Weather's whims make sugarcane, veggies dearer this Pongal

CHENNAI: Pongal this time round is going to be a costly affair. The prices ofsugarcaneand mostvegetableshave shot up because of the vagaries of theweather.


Among the Pongal staples, sugarcane costs Rs 450 for a bundle of 18 to 20 stalks. Sellers blame the high prices on loss of crop caused by early onset of the monsoon, worsened by insufficient rain later in the season. Last year, the upper limit for sugarcane was Rs 350 a bundle.

“Around 600 truckloads have arrived so far and 500 more are expected in the next few days. The market is currently selling the produce at a fair price, which will come down further to Rs 150 for a bundle in the next few days” said an official at the Koyambedu Market. He said the trucks were mostly coming from Melur, Erode, Villupuram, and Cuddalore and from a few places in Andhra Pradesh.

On Sunday, loads of trucks arrived early in the morning at Koyambedu with sugarcane, turmeric, and bananas ahead of Pongal. Turmeric was sold at Rs 20 to Rs 50 with Rs 40 being the standard price for a bundle of 8-12 pieces. Ginger was sold at Rs 30 to Rs 40 for a bundle of 4-5 pieces. “The price of turmeric and ginger has not increased unexpectedly”, said Vinayagamoorthy, a retail trader from Ennore. Dry coconuts were sold at Rs 35 to Rs 40, well within expectations, but tender coconuts were dearer as supply has been affected this time.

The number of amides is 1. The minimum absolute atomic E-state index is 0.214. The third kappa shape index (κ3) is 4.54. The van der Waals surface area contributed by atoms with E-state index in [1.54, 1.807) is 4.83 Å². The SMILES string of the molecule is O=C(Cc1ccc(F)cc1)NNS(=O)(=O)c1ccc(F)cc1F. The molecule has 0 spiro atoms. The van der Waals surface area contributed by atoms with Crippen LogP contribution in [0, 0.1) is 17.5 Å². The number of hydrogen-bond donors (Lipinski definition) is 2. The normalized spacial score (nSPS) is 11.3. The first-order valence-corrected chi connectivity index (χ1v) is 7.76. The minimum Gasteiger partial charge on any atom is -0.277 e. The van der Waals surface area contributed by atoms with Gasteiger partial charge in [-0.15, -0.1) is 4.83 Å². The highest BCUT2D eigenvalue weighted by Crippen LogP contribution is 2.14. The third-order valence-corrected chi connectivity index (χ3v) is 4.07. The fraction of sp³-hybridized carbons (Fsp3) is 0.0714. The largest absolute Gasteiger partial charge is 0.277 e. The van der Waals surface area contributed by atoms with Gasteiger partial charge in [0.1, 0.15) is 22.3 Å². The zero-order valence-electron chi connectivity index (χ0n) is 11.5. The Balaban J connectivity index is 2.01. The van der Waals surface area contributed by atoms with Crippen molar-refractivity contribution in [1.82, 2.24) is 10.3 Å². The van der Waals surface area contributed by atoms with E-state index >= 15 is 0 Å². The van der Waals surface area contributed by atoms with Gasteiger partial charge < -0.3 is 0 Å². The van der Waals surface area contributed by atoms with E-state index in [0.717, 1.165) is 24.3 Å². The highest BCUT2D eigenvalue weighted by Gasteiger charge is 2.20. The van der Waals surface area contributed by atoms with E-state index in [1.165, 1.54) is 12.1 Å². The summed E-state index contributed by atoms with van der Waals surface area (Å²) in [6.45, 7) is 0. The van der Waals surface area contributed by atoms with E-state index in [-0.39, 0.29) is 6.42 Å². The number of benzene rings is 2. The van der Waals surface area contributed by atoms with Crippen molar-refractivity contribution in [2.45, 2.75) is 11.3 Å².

However, vegetable prices, especially that oftomato, beans, andbroad beanshave gone up considerably this Pongal season. A colder than expected winter has hit arrivals of these vegetables at Koyambedu.
Cyclone Gaja is responsible for the short supply of coconuts as lakhs of trees were uprooted in Thanjavur, Tiruvarur, Nagapattinam and Pudukottai districts. Supply from these districts is zero, said Koyambedu fruits, vegetables and flowers merchants welfare association treasurer P G M Sukumar.
Explaining the reason for hike in prices of tomato, he said three months ago the tomato yield was very high but the farmers were unable to get a good price. It fetched only Rs 8 per kg. As a result, many farmers switched to growing other vegetables. Unusually cold weather in the southern states further reduced the tomato yields.